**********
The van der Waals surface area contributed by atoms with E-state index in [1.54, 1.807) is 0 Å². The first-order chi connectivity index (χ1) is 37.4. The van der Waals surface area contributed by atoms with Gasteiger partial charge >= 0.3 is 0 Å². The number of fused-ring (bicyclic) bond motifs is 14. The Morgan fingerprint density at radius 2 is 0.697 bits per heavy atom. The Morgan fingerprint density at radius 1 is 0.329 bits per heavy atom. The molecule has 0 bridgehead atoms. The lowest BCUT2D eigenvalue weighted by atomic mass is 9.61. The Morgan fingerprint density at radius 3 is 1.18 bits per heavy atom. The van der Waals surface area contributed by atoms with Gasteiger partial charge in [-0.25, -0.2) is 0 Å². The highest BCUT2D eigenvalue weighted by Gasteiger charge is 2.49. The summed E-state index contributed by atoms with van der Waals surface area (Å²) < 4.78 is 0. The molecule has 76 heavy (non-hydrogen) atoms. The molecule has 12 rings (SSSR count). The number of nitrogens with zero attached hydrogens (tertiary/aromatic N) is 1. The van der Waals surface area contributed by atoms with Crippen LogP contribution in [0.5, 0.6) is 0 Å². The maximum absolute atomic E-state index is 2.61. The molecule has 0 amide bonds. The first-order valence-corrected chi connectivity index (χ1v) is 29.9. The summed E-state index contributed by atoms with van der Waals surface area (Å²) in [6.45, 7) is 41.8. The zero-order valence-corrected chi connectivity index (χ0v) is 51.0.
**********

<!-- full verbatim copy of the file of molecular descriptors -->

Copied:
The van der Waals surface area contributed by atoms with E-state index in [1.54, 1.807) is 0 Å². The first-order chi connectivity index (χ1) is 37.4. The van der Waals surface area contributed by atoms with Gasteiger partial charge >= 0.3 is 0 Å². The number of fused-ring (bicyclic) bond motifs is 14. The Morgan fingerprint density at radius 2 is 0.697 bits per heavy atom. The Morgan fingerprint density at radius 1 is 0.329 bits per heavy atom. The molecule has 0 bridgehead atoms. The lowest BCUT2D eigenvalue weighted by atomic mass is 9.61. The Morgan fingerprint density at radius 3 is 1.18 bits per heavy atom. The van der Waals surface area contributed by atoms with Gasteiger partial charge in [-0.25, -0.2) is 0 Å². The highest BCUT2D eigenvalue weighted by Gasteiger charge is 2.49. The summed E-state index contributed by atoms with van der Waals surface area (Å²) < 4.78 is 0. The molecule has 76 heavy (non-hydrogen) atoms. The molecule has 12 rings (SSSR count). The number of nitrogens with zero attached hydrogens (tertiary/aromatic N) is 1. The van der Waals surface area contributed by atoms with Crippen LogP contribution in [0.5, 0.6) is 0 Å². The maximum absolute atomic E-state index is 2.61. The molecule has 0 amide bonds. The first-order valence-corrected chi connectivity index (χ1v) is 29.9. The summed E-state index contributed by atoms with van der Waals surface area (Å²) in [6.45, 7) is 41.8. The zero-order valence-corrected chi connectivity index (χ0v) is 51.0.